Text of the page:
The ability to be mindful, to stay fully engaged in the present moment, is both very simple and very powerful. But it takes practice – we all know how easy it is for our minds to wander to past hardships or future concerns. Practicing meditation will help teach you how to calm your mind enough to be fully present without giving in to the onslaught of daily stress.
Focusing on the present rather than letting the mind drift may help to lower levels of the stress hormone cortisol, suggests new research from the Shamatha Project at the University of California, Davis.
The ability to focus mental resources on immediate experience is an aspect of mindfulness, which can be improved by meditation training.
“This is the first study to show a direct relation between resting cortisol and scores on any type of mindfulness scale,” said Tonya Jacobs, a postdoctoral researcher at the UC Davis Center for Mind and Brain and first author of a paper describing the work, published recently in the journal Health Psychology.
High levels of cortisol, a hormone produced by the adrenal gland, are associated with physical or emotional stress. Prolonged release of the hormone contributes to wide-ranging, adverse effects on a number of physiological systems.
The new findings are the latest to come from the Shamatha Project, a comprehensive long-term, control-group study of the effects of meditation training on mind and body.
In the new study, Jacobs, Saron and their colleagues used a questionnaire to measure aspects of mindfulness among a group of volunteers before and after an intensive, three-month meditation retreat. They also measured cortisol levels in the volunteers’ saliva.
During the retreat, Buddhist scholar and teacher B. Alan Wallace of the Santa Barbara Institute for Consciousness Studies trained participants in such attentional skills as mindfulness of breathing, observing mental events, and observing the nature of consciousness. Participants also practiced cultivating benevolent mental states, including loving kindness, compassion, empathic joy and equanimity.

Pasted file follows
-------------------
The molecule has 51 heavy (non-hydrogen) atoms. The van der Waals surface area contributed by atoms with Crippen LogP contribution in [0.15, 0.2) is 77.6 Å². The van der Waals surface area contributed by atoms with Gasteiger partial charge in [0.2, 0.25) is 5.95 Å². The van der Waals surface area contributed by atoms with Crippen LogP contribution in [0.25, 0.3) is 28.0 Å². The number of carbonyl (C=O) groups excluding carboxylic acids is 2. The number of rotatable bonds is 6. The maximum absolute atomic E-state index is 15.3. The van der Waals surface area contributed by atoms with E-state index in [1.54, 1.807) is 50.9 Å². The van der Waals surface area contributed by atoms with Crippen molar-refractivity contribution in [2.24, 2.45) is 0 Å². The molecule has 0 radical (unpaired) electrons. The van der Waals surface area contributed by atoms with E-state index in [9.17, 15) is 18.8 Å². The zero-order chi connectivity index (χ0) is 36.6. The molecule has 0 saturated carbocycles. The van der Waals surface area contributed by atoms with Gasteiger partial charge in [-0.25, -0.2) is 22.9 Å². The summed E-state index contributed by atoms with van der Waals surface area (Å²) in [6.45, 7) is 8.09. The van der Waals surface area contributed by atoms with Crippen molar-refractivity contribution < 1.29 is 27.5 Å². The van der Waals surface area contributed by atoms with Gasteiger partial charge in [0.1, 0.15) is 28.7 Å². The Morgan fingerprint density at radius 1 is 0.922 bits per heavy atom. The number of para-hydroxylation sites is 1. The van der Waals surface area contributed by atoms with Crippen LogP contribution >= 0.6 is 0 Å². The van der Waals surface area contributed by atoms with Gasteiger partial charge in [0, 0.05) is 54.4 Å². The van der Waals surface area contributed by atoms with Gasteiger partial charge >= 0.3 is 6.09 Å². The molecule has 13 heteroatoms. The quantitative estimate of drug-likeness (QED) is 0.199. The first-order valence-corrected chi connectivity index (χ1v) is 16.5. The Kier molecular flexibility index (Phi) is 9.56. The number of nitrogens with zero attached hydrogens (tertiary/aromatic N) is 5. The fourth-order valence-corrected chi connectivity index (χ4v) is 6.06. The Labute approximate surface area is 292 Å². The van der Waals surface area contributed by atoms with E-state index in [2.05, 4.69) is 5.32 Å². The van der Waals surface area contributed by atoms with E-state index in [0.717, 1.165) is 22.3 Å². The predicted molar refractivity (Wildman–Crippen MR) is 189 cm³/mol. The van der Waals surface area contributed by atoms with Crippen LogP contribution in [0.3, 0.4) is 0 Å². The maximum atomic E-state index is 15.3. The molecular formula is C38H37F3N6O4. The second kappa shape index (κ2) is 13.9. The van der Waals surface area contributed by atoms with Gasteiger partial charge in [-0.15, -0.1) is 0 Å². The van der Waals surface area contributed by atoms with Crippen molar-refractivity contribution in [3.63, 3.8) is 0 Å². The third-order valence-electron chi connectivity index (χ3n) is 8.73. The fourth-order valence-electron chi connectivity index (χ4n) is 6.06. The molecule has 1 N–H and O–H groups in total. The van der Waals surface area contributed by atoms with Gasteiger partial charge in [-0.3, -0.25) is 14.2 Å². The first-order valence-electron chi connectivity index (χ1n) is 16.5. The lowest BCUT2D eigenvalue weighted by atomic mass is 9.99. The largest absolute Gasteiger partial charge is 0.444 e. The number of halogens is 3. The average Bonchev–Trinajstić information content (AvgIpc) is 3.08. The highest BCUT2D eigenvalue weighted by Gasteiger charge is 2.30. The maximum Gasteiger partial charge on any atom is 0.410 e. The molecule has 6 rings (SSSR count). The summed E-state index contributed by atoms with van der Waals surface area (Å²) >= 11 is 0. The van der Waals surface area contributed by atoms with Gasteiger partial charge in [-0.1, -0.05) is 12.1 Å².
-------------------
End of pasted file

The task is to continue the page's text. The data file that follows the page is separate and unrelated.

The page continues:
At an individual level, there was a correlation between a high score for mindfulness and a low score in cortisol both before and after the retreat. Individuals whose mindfulness score increased after the retreat showed a decrease in cortisol.
“The more a person reported directing their cognitive resources to immediate sensory experience and the task at hand, the lower their resting cortisol,” Jacobs said.
According to Jacobs, training the mind to focus on immediate experience may reduce the propensity to ruminate about the past or worry about the future, thought processes that have been linked to cortisol release.
“The idea that we can train our minds in a way that fosters healthy mental habits and that these habits may be reflected in mind-body relations is not new; it’s been around for thousands of years across various cultures and ideologies,” Jacobs said. “However, this idea is just beginning to be integrated into Western medicine as objective evidence accumulates. Hopefully, studies like this one will contribute to that effort.”
– via UC Davis News & Information
Have you ever practiced meditation? What do you think about bringing more mindfulness and presence into your day to day life?